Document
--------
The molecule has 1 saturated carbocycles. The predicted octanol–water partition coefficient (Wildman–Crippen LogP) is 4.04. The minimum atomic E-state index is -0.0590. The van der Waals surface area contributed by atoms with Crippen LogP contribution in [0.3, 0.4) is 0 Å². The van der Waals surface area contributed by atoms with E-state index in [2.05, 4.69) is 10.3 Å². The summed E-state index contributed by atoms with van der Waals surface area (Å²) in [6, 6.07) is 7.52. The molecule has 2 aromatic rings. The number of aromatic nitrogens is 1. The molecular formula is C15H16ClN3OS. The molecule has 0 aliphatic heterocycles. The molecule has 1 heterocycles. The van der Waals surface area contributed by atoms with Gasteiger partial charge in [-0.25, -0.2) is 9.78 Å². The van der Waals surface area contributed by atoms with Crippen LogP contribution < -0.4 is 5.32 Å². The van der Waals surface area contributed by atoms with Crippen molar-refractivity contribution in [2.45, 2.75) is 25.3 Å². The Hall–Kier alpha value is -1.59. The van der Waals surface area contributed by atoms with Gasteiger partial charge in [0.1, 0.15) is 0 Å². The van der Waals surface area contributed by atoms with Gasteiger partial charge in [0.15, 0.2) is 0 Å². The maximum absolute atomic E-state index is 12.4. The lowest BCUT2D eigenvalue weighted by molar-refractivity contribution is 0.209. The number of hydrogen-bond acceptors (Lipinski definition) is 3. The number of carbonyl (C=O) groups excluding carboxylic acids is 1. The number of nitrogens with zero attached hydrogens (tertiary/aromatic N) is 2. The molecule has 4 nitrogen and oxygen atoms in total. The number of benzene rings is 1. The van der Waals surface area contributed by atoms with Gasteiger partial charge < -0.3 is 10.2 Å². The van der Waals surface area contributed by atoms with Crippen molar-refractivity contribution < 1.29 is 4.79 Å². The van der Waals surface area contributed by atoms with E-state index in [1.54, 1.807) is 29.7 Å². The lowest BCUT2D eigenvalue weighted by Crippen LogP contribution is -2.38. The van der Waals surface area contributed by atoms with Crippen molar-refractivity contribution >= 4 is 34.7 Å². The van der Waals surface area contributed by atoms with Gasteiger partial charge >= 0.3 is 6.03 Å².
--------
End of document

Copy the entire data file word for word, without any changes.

The molecule has 1 saturated carbocycles. The predicted octanol–water partition coefficient (Wildman–Crippen LogP) is 4.04. The minimum atomic E-state index is -0.0590. The van der Waals surface area contributed by atoms with Crippen LogP contribution in [0.3, 0.4) is 0 Å². The van der Waals surface area contributed by atoms with E-state index in [2.05, 4.69) is 10.3 Å². The summed E-state index contributed by atoms with van der Waals surface area (Å²) in [6, 6.07) is 7.52. The molecule has 2 aromatic rings. The number of aromatic nitrogens is 1. The molecular formula is C15H16ClN3OS. The molecule has 0 aliphatic heterocycles. The molecule has 1 heterocycles. The van der Waals surface area contributed by atoms with Gasteiger partial charge in [-0.25, -0.2) is 9.78 Å². The van der Waals surface area contributed by atoms with Crippen LogP contribution < -0.4 is 5.32 Å². The van der Waals surface area contributed by atoms with Crippen molar-refractivity contribution in [2.45, 2.75) is 25.3 Å². The Hall–Kier alpha value is -1.59. The van der Waals surface area contributed by atoms with Gasteiger partial charge in [0.1, 0.15) is 0 Å². The van der Waals surface area contributed by atoms with Gasteiger partial charge in [0.15, 0.2) is 0 Å². The maximum absolute atomic E-state index is 12.4. The lowest BCUT2D eigenvalue weighted by molar-refractivity contribution is 0.209. The number of hydrogen-bond acceptors (Lipinski definition) is 3. The number of carbonyl (C=O) groups excluding carboxylic acids is 1. The number of nitrogens with zero attached hydrogens (tertiary/aromatic N) is 2. The molecule has 4 nitrogen and oxygen atoms in total. The number of benzene rings is 1. The van der Waals surface area contributed by atoms with Gasteiger partial charge < -0.3 is 10.2 Å². The van der Waals surface area contributed by atoms with Crippen molar-refractivity contribution < 1.29 is 4.79 Å². The van der Waals surface area contributed by atoms with E-state index in [1.54, 1.807) is 29.7 Å². The lowest BCUT2D eigenvalue weighted by Crippen LogP contribution is -2.38. The van der Waals surface area contributed by atoms with Crippen molar-refractivity contribution >= 4 is 34.7 Å². The van der Waals surface area contributed by atoms with Gasteiger partial charge >= 0.3 is 6.03 Å².